BC: The English market is an essential part of the history of the Pol Roger House. In what way did the English taste have an effect on your wines style? 

LdH: There was definitely an impact. When we talk about the English taste, we talk about a taste for a certain maturity, a certain footprint on the finishing of the champagne. I tend to think that English people love wines that have a bit more maturity after degorging. But nowadays I think that there is little or no influence. There is a Pol Roger style that has existed for years. And this is this style of wine that we send worldwide. However, it is true that we let our wines age more than average. We also have cellars of an excellent quality where wines age in the most optimal conditions.

BC: How would you describe the Pol Roger style today?

LdH: In a bottle of Pol Roger wine, you will find complexity but also finesse. The complexity stems from its blending. Our non-vintage brut wine is composed of a third of each of the Champagne grape varieties: Chardonnay, Pinot Noir, Pinot Meunier, 70-75% from the current harvest and 25% from the last three year reserve wines.

Today (2014), we sell the 2008 harvest, bottled early 2009 which represents a long stay in the cellar for a non-vintage wine. 

The fact that we use a lot of grapes issued from the best terroirs (Grand and Premiers Crus) also gives a lot of complexity to our non-vintage wines. Add to this our quality cellars that have a rather low temperature resulting in a slower second fermentation and you will get smaller bubbles.

BC: Is there an advantage to the wine quality to perform a manual riddling?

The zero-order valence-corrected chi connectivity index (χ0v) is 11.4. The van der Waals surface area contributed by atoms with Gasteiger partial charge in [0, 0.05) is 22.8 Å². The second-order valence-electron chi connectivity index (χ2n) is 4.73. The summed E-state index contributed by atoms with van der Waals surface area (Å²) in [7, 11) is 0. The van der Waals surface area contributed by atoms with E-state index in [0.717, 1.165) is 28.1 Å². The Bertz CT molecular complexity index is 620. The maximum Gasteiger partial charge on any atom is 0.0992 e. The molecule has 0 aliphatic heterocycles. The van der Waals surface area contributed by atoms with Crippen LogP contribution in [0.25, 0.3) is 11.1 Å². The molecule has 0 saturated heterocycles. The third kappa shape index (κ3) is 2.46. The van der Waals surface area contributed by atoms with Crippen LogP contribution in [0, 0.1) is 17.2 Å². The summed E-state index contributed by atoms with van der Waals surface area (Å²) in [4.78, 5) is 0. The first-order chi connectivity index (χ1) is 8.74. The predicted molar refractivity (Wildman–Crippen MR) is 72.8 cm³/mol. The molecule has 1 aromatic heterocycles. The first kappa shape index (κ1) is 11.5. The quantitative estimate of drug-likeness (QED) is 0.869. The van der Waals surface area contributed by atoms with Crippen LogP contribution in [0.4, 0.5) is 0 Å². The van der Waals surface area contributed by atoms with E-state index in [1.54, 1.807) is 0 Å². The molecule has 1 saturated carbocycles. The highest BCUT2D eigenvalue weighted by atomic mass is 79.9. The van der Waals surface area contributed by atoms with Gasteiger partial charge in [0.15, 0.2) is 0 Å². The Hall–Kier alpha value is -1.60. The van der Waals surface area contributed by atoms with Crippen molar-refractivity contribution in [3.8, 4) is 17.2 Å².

LdH: I don’t know if there is an advantage, but it is certainly not a disadvantage. Our cellars are built to accommodate racks. If you have gyropalettes in the cellars when you welcome sales persons, sommeliers, customers or journalists, this is less glamorous than seeing “remueurs” perform the riddling.

BC: What role does the family emphasis of your House play in the quality of your wines?

LdH: I am the Chairman of the Board at Pol Roger. Hubert de Billy, member of the board, is part of the fifth generation of descendants. His father, Christian de Billy is the Chairman of the supervisory Board and his sister, Evelyne de Billy is in charge of the vineyard. These people live in the company, they pass their values to their children, to their brothers and sisters, to their cousins. This way, at Pol Roger we keep striving for excellence, to the extent of our means and by following a profitable model.

BC: What are your ambitions in terms of growth?

LdH: Today with the quality of wine we have in our cellars we could launch major volumes on the market, with the same quality. But would we be able to do it again?

Today Pol Roger has 90 hectares of vineyard that cover 50-55% of our supply needs, which is huge for a Champagne House. But if we wanted to expand later, we would need access to quality grapes.

Today everyone in Champagne is looking for Chardonnays and Pinots Noirs from Grand and Premiers Crus. This is the reason why it is difficult to find grapes that would make quality wines. Expansion should not be done at the expense of quality.

We have to be careful not to go above our means and our capabilities. If we do, we will need to change our distribution network, our communication and probably change customers too. Eventually, I think we can grow at the same pace as our industry.

BC: Is England still the biggest market for Pol Roger?

Ldh: We produce 1.6 million bottles a year and have 9 million bottles in stock our cellars. Many believe that we are heavily dependent on the English market because Pol Roger is very popular there. It is indeed our biggest market but we export there about 300,000 bottles a year there, which only represents 17-18% of our annual production.